- A diamond in a treasure room tempts Plastic Man in an episode of Batman: The Brave and the Bold by catching the light just so and gleaming audibly so he loses his resistance.
- The Mayor in Disney's Chicken Little is attracted to a shiny penny that gleams audibly.
- Parodied in Futurama (in Bender's Game), when the Die of Power is cast, a chorus sings the number rolled.
- Parodied when Plankton says "Ting! Sparkle sparkle" as he holds up the (fake) golden spatula he's trying to tempt SpongeBob with.
- Hilariously, the visual effects are perfectly synchronised to Plankton's words...despite the fact that he's looking at Spongebob at the time and can't possibly have seen them.
- Dexter's Laboratory has used the same sound effect for this (the sun's gleam off of Dexter's exo-suit seen here in Dexter Dodgeball) and for Audible Sharpness (the same gleam, off the Dexter Family Mecha's twin swords right around the 20:00 mark in Last But Not Beast). Of course, either example comes with copious Lens Flare.
- Early episodes of the original Transformers series had this during the "scene-change" sequences; the gleam was eventually dropped. Furthermore, it's actually the same one heard in many of Filmation's works (see example below).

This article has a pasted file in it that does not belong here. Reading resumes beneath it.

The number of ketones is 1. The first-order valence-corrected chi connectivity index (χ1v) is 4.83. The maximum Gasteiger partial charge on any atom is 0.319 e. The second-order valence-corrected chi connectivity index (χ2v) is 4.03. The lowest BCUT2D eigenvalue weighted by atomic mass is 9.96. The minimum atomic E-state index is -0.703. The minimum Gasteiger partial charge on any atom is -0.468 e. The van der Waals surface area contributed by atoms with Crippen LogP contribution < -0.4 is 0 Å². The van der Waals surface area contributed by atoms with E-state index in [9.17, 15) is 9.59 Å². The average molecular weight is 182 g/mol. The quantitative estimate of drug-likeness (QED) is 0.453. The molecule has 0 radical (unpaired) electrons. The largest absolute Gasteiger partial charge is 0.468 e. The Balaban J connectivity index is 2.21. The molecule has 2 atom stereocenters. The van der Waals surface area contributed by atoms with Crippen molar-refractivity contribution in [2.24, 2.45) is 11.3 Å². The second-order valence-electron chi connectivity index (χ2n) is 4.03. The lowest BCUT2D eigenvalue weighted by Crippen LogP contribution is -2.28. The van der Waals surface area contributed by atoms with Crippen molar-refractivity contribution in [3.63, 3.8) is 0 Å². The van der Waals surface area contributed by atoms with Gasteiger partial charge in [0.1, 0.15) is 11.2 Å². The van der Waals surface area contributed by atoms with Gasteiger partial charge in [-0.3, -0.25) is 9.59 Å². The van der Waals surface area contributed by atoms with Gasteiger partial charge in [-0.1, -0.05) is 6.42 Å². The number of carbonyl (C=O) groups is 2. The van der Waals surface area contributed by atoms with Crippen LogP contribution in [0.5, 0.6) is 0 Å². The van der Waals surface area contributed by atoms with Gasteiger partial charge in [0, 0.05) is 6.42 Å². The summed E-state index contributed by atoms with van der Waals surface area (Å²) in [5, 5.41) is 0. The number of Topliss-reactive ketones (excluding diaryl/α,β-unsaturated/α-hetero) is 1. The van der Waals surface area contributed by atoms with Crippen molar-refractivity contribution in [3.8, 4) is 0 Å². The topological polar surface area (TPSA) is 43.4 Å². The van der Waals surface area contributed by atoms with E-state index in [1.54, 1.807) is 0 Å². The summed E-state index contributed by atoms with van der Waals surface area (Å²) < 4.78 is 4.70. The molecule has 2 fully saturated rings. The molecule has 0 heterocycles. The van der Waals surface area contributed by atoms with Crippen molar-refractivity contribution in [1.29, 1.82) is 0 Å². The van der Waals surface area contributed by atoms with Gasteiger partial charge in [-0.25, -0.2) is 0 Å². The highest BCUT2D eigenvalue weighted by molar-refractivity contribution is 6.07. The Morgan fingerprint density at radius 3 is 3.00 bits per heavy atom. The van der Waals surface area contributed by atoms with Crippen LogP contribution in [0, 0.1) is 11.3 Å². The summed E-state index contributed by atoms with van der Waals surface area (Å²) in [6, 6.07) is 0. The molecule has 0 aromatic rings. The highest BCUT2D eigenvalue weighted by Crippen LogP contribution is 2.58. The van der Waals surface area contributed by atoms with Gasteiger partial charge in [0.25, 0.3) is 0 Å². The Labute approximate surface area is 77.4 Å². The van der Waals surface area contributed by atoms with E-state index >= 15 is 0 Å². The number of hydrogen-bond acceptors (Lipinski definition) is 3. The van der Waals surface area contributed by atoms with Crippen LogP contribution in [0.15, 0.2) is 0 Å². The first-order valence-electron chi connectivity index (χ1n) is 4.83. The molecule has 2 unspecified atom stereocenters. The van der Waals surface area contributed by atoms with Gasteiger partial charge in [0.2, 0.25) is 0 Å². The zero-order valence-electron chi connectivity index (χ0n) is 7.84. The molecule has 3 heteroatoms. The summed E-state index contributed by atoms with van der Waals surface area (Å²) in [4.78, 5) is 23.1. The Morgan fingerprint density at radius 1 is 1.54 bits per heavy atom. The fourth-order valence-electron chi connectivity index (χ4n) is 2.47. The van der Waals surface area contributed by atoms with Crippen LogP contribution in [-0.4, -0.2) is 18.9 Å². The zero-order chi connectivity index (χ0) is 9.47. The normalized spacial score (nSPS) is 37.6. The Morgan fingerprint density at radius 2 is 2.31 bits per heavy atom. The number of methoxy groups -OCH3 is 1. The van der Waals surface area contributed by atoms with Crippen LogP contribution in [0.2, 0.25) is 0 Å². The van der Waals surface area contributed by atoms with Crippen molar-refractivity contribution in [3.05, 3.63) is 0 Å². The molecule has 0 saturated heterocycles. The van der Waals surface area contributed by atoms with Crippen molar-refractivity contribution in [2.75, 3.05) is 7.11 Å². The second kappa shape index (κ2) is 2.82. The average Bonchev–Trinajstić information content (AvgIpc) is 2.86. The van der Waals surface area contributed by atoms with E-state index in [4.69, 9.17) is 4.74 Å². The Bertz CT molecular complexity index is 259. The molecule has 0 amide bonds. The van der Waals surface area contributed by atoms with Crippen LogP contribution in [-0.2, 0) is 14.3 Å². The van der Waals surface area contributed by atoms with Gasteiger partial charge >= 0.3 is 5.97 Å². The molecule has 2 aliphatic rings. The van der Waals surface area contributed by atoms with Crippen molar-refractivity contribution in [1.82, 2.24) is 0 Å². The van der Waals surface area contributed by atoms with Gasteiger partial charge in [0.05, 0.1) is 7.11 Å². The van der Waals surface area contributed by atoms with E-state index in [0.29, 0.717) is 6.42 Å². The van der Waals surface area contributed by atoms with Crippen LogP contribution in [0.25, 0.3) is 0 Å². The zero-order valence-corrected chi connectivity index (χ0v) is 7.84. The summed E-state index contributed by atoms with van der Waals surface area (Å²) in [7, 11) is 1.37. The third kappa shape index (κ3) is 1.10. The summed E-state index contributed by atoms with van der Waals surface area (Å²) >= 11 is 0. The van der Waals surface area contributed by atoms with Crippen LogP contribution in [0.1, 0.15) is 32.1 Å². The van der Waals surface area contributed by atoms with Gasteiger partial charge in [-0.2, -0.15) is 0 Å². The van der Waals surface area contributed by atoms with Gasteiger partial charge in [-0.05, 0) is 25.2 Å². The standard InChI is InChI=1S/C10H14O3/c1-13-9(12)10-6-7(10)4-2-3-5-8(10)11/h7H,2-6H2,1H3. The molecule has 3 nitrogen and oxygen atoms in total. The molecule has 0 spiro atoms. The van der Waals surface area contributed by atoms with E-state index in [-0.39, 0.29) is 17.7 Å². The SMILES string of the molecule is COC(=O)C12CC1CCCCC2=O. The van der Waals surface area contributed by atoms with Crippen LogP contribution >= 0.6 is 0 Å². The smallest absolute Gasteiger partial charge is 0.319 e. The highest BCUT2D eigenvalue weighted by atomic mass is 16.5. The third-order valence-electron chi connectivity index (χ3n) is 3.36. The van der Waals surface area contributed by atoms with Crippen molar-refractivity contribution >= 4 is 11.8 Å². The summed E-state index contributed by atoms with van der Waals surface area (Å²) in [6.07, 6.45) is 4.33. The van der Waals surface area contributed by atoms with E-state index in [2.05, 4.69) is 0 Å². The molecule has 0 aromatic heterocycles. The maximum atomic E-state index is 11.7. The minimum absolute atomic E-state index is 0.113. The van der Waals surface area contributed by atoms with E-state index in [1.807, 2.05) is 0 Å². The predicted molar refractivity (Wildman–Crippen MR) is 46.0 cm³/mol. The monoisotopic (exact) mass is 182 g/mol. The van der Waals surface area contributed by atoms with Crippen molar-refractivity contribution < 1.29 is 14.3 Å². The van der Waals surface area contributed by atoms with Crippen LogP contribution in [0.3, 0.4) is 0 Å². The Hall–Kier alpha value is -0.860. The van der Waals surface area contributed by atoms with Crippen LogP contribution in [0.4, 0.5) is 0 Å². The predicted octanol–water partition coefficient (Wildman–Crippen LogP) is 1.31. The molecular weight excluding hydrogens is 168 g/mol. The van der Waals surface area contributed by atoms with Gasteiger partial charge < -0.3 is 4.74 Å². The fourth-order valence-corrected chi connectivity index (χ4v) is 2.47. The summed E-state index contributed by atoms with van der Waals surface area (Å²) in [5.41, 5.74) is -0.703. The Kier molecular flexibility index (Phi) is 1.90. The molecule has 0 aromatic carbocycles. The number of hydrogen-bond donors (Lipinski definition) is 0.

- This was a recurring sound effect in many of Filmation's productions. In fact, it's even featured in the first version of the company's Westinghouse-era (post-1983) logo.
- The Huntsman's shiny teeth make this noise during his Bragging Theme Tune.
- In the The Legend of Korra episode "Welcome to Republic City" a park-dwelling Hobo boasts of the attractiveness of his resident bush, which then Bishie Sparkles with accompanying twinkle noise.
- Any time something "cool" shows up in Megas XLR, there will always be three shots of different parts of it, each accompanied by a metallic ping noise. Bonus points for the fact that there's a Dark Reprise of the sound effect, for when the "cool" thing is... not so cool.
- This trope led to a notable and wide-spread bit of slang. "Bling" describes anything shiny, via a verbal approximation of the sound shiny things notionally make.
- Considering it's just a highly focused beam of light, the noise an industrial laser makes might qualify.
- Fluorescent lights.
- CRT screens (the old, big TVs) whine when they show anything very bright. You normally can't hear it over the sound of whatever you're watching, though.
- The animation for an early Telepictures title sequence ended with this effect.